Why Are Mining Companies Still Struggling with Maintenance and Reliability?

January 2, 2022

The mining business is inherently complex. Its methods and operations are time-consuming, risky, and vulnerable to unpredictable weather and government regulations. The sector must stay progressive in the face of tightly controlled finances and increased environmental and safety operations standards.

Furthermore, the mining and metal business is reliant on finite resources to stay afloat. As with any limited resource, product availability issues are unavoidable.

Another problem that mining companies face is that workers in mines operate complex equipment in some of the world’s most inhospitable and harsh climates. As a result, asset upkeep is a never-ending challenge.

Constant machine repair, aging equipment, limited budgets, and security concerns are just a few of the difficulties that a typical maintenance department will have to deal with. In this article, we discuss some of the struggles that mining companies face in terms of maintenance and reliability. In addition, we also talk about possible solutions.

Maintenance and Reliability Challenges in the Mining Industry

Maintenance Management Practices

Maintenance management involves maintaining the assets and resources of the company while managing time and costs. This helps ensure the efficiency of different manufacturing processes. Where maintenance management was once a tedious, manual process, it has now been transformed into a computerized maintenance management system (CMMS). CMMS is a software program that can plan, track, measure, and optimize everything related to maintenance in a single centralized system.

CMMS can help solve many problems as it allows technicians to send direct updates about equipment health. This removes the need for making decisions based on assumptions and intuition.

We often hear about the efforts required to make production reliable; however, several organizations fail to establish a strong maintenance management process.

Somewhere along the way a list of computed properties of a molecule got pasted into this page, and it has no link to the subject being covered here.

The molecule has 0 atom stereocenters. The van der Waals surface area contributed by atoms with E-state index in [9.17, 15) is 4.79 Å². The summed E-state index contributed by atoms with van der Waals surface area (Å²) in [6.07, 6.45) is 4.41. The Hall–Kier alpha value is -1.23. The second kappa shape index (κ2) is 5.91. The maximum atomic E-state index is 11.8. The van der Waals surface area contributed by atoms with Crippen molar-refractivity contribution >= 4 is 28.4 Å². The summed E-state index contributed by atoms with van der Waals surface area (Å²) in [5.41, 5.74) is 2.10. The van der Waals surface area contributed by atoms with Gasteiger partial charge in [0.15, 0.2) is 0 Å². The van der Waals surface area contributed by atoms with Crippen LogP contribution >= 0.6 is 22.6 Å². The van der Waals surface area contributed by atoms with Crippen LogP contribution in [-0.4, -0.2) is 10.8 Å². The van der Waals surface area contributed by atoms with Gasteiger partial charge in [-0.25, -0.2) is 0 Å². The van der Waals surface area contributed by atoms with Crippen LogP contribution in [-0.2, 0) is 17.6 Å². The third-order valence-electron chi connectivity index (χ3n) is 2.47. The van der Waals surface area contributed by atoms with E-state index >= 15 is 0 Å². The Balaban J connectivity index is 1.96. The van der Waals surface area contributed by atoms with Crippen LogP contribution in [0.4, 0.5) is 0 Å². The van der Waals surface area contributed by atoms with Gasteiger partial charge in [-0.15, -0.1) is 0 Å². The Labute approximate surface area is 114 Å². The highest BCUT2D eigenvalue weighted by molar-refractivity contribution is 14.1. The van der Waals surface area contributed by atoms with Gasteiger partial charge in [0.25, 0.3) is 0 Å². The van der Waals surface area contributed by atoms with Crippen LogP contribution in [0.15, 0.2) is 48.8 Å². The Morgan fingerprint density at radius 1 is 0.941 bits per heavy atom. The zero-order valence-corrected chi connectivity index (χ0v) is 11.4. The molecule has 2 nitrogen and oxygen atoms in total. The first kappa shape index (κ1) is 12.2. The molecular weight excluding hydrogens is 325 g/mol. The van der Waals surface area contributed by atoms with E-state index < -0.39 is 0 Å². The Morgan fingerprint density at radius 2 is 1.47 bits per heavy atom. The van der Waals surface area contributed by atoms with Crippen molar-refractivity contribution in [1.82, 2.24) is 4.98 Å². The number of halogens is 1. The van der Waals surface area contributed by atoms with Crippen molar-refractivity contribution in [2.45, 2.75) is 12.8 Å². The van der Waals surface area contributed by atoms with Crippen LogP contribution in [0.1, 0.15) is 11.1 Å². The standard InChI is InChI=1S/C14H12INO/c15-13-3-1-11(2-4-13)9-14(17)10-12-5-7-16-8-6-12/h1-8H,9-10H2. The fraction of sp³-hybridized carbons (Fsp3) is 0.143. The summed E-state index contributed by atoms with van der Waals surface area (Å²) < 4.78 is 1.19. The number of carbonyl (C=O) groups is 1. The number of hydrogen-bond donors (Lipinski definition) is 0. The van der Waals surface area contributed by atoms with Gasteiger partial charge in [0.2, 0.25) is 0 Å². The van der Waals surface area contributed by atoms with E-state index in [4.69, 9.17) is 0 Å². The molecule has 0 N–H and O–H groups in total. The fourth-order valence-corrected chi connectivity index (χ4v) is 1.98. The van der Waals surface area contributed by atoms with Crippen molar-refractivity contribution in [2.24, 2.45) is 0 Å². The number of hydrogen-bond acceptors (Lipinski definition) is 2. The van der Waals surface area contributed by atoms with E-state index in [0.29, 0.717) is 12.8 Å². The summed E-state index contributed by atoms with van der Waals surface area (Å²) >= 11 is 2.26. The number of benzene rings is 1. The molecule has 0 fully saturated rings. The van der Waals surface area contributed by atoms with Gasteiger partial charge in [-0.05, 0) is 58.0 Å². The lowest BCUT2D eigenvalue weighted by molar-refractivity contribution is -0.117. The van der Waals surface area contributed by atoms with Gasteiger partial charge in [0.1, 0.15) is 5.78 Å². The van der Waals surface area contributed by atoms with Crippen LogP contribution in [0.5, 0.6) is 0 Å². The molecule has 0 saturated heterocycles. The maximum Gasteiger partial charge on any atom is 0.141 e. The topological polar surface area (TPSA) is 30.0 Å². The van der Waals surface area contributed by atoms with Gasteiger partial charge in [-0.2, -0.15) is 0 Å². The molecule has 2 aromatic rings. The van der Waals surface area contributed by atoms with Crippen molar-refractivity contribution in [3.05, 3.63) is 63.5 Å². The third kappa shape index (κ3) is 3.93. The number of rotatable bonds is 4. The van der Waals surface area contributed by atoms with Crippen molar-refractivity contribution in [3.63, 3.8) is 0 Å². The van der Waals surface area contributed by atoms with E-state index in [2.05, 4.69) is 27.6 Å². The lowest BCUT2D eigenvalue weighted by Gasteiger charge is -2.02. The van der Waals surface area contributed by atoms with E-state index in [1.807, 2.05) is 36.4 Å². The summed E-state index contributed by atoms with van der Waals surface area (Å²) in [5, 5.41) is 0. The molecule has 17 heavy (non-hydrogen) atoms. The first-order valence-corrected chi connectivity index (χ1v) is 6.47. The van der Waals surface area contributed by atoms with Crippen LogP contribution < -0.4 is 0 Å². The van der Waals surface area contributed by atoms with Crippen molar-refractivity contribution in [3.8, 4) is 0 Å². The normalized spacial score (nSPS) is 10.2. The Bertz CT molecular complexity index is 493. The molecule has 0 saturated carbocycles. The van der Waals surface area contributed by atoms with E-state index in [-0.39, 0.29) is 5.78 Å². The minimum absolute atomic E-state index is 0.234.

The challenge is to respect all of the processes – from the trades all the way to the managers. With high breakdown rates, these practices are the first ones to be forgotten. Some aspects of neglecting maintenance management include failing to enter notifications into the system, poor prioritization, constant expediting of spare parts, etc.

Maintenance of Equipment

Mining equipment maintenance is essential, and a single mining company will spend about 25% of its operating budget on maintenance and upkeep. Despite having a routine maintenance plan in place, machine breakdowns are unforeseeable and can occur at any time, disrupting production and resulting in significant financial losses.

Maintenance managers need to develop a detailed maintenance strategy to transition from reactive maintenance to preventive maintenance and eventually to predictive maintenance.

Poor Planning & Scheduling

Clarity in operations is critical for every company’s success. Planning and scheduling require fast and accurate data to reduce downtime and ensure the most efficient use of labor and resources. Without it, maintenance teams must schedule important tasks and work orders based on intuition, expertise, and even speculation.